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I have a question about why some SQL (running on SQL Server 2005) is behaving the way it is. Specifically, I made a change to reduce lock contention during an update and it seems to be working in cases I didn't think it would.

Original code:

We had an update statement like this, that was being applied to a table with more than 3,000,000 records:

UPDATE  USER WITH (ROWLOCK)
SET Foo = 'N', Bar = getDate()
WHERE ISNULL(email, '') = ''
AND   Foo = 'Y'

As you can probably guess, this seemed to lock up the USER table for a while. Even with the ROWLOCK hint, other jobs running queries and updates against USER would block until this was done. That's not acceptable for this particular application, so I thought I'd apply a trick I read about by having the update statement only update 100 records at a time. This would give other queries a chance to get at the table occasionally.

Improved code:

DECLARE @LOOPAGAIN AS BIT;
SET @LOOPAGAIN = 1;

WHILE @LOOPAGAIN = 1
  BEGIN
    UPDATE TOP (100) USER WITH (ROWLOCK)
    SET Foo = 'N', Bar = getDate()
    WHERE ISNULL(email, '') = ''
    AND   Foo = 'Y'

    IF @@ROWCOUNT > 0
      SET @LOOPAGAIN = 1
    ELSE
      SET @LOOPAGAIN = 0
  END

This did the trick. Our update did its work and other queries were able to get at the table. All is happiness and light.

The Mystery:

I understand how this improved the performance when there were many records in the table it had to update. By taking a quick run through the loop after every 100 updates, it gave other queries a chance to get at the table. The mystery is that this loop had the same effect even when there were no records affected by the update!

The second time we would run our original query, it would run for only a fraction of the time (say 30 seconds or so), but it would lock up the table during that time even though no records were being changed. But put the query in the loop with the "TOP (100)" clause, and even though it took just as long to do nothing, it freed up the table for other queries!

I'm very surprised at this. Can anyone tell me:

  1. If what I just said is at all clear and,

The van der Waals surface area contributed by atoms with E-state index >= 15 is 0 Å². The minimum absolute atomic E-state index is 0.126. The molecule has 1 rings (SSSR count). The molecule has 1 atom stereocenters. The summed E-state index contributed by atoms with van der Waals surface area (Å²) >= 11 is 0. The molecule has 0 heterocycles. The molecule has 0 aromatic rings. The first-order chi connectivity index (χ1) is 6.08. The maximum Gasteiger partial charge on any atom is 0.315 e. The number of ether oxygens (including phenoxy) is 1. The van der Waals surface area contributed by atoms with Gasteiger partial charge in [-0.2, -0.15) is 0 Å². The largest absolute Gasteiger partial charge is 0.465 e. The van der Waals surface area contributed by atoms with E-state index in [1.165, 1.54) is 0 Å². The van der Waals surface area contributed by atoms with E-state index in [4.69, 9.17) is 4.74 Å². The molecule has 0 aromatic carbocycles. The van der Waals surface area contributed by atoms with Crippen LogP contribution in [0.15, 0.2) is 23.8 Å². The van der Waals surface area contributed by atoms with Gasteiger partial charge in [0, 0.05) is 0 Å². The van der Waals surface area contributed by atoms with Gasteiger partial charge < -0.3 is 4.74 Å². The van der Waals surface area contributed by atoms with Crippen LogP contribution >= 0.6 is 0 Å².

2. Why the second block of code allows other queries to get at the table even when there are no records being updated?
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I reckon it still has to SELECT against the table before it realises there are no rows to update. –  user114600 Nov 10 '09 at 20:32
1  
Under what transaction isolation level? –  Remus Rusanu Nov 10 '09 at 21:18

4 Answers 4

up vote 3 down vote accepted

This sounds like a classic case of lock escalation.

In the first scenario you are updating what looks like it could be a lot of records from your 3,000,000 row table. There are two important things to consider:

  1. SQL Server 2005 will escalate your lock when 5,000 locks are acquired on a single table or index. There are caveats and exceptions to this so see Lock Escalation (Database Engine) for more information.
  2. Lock hints such as ROWLOCK do not prevent lock escalation.
  3. "The Database Engine does not escalate row or key-range locks to page locks, but escalates them directly to table locks."

So based on the above and your description, I would guess that your query, which is attempting to lock rows, is being escalated to a table level lock and is blocking all access to the User table. You notice this blocking because the update is taking a long time since the table is large.

Recommendations to avoid lock escalation are:

  1. Break up large operations to smaller operations (you've done this!).
  2. Tune your query to be as efficient as possible.
  3. As a last resort you can set trace flag 1211 to disable lock escalation (not recommended!).

See How to resolve blocking problems that are caused by lock escalation in SQL Server for more details.

If you want to verify that lock escalation is what is going on you can use the use the SQL Server Profiler and look at the Lock:Escalation event.

share|improve this answer
    
The lock escalation makes a lot of sense. But if that was the case, I would expect the lock escalation to take place both with the original statement and with the statement in the loop. Could it be smart enough in the statement with the loop to never escalate to a table-level lock since it knows it would change at most 100 rows? –  Mark Meuer Jan 28 '10 at 20:40
  1. It is clear.
  2. These conditions are VERY HEAVY ISNULL(email, '') = '' AND Foo = 'Y'.

The update seeks all the rows that might need to be updated, that's why it takes always the same time even if there are no rows to be updated.

This is a blind shot, but you should consider adding an Index to both the Email and the Foo fields (not one index each, one for both of them).

Is this the only heavy query you do on this table? Which indexes are in this table?

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And you could further improve the index use by removing the ISNULL call in the WHERE clause. The optimiser will prefer something like WHERE (email IS NULL OR email = '') AND foo = 'Y'. –  LukeH Nov 11 '09 at 0:55
    
@Luke: Is this real? isnull(email,'') = '' is NOT interpreted by it self as (email is null or email = '')? –  Ice Nov 16 '09 at 21:53

It seems like SQL Server is choosing a different lock based on the TOP 200, even though you specify ROWLOCK. Can you see any difference in Management -> Activity Montior, under Locks by Object ?

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You should also consider refactoring to an update from if with large tables, in my experience they perform better:

UPDATE USER Foo = 'N', Bar = getDate() FROM (SELECT USER.ID FROM USER // optional NOLOCK Hint if you don't care about read uncommitted. WHERE COALESCE(EMAIL, '') = '' AND Foo = 'Y') D WHERE D.ID=USER.ID

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